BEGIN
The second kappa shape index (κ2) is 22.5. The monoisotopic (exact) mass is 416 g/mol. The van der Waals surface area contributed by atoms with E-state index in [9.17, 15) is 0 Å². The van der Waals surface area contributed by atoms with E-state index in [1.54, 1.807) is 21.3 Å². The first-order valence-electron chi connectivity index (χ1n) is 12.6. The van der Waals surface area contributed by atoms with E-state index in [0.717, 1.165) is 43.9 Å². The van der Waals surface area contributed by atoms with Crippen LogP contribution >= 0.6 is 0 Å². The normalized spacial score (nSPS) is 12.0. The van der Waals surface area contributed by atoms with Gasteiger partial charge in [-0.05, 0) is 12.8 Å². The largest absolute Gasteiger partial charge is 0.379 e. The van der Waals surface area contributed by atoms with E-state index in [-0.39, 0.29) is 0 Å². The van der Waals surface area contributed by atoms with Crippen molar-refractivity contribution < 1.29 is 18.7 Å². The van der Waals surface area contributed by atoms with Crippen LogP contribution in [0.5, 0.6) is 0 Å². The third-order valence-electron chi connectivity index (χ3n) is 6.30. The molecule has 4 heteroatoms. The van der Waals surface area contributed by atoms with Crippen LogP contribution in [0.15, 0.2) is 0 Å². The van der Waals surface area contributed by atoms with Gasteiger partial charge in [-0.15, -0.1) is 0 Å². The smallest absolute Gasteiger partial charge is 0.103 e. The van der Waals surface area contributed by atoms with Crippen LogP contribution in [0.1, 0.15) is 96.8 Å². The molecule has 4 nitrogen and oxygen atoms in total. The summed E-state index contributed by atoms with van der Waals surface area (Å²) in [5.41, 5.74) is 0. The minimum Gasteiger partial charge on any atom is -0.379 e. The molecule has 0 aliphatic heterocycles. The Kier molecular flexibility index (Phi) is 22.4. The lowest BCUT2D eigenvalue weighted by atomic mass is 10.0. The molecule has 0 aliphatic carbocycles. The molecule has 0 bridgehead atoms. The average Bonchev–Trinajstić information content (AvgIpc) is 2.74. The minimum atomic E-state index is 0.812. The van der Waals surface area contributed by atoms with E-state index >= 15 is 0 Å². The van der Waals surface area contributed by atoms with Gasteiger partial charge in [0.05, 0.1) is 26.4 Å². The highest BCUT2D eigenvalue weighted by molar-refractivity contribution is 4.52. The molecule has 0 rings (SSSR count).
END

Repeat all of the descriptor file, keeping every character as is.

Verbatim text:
The second kappa shape index (κ2) is 22.5. The monoisotopic (exact) mass is 416 g/mol. The van der Waals surface area contributed by atoms with E-state index in [9.17, 15) is 0 Å². The van der Waals surface area contributed by atoms with E-state index in [1.54, 1.807) is 21.3 Å². The first-order valence-electron chi connectivity index (χ1n) is 12.6. The van der Waals surface area contributed by atoms with E-state index in [0.717, 1.165) is 43.9 Å². The van der Waals surface area contributed by atoms with Crippen LogP contribution >= 0.6 is 0 Å². The normalized spacial score (nSPS) is 12.0. The van der Waals surface area contributed by atoms with Gasteiger partial charge in [-0.05, 0) is 12.8 Å². The largest absolute Gasteiger partial charge is 0.379 e. The van der Waals surface area contributed by atoms with E-state index in [-0.39, 0.29) is 0 Å². The van der Waals surface area contributed by atoms with Crippen molar-refractivity contribution < 1.29 is 18.7 Å². The van der Waals surface area contributed by atoms with Crippen LogP contribution in [0.5, 0.6) is 0 Å². The third-order valence-electron chi connectivity index (χ3n) is 6.30. The molecule has 4 heteroatoms. The van der Waals surface area contributed by atoms with Crippen LogP contribution in [0.15, 0.2) is 0 Å². The van der Waals surface area contributed by atoms with Gasteiger partial charge in [-0.15, -0.1) is 0 Å². The smallest absolute Gasteiger partial charge is 0.103 e. The van der Waals surface area contributed by atoms with Crippen LogP contribution in [0.1, 0.15) is 96.8 Å². The molecule has 4 nitrogen and oxygen atoms in total. The summed E-state index contributed by atoms with van der Waals surface area (Å²) in [5.41, 5.74) is 0. The minimum Gasteiger partial charge on any atom is -0.379 e. The molecule has 0 aliphatic heterocycles. The Kier molecular flexibility index (Phi) is 22.4. The lowest BCUT2D eigenvalue weighted by atomic mass is 10.0. The molecule has 0 aliphatic carbocycles. The molecule has 0 bridgehead atoms. The average Bonchev–Trinajstić information content (AvgIpc) is 2.74. The minimum atomic E-state index is 0.812. The van der Waals surface area contributed by atoms with E-state index >= 15 is 0 Å². The van der Waals surface area contributed by atoms with Gasteiger partial charge in [0.05, 0.1) is 26.4 Å². The highest BCUT2D eigenvalue weighted by molar-refractivity contribution is 4.52. The molecule has 0 rings (SSSR count).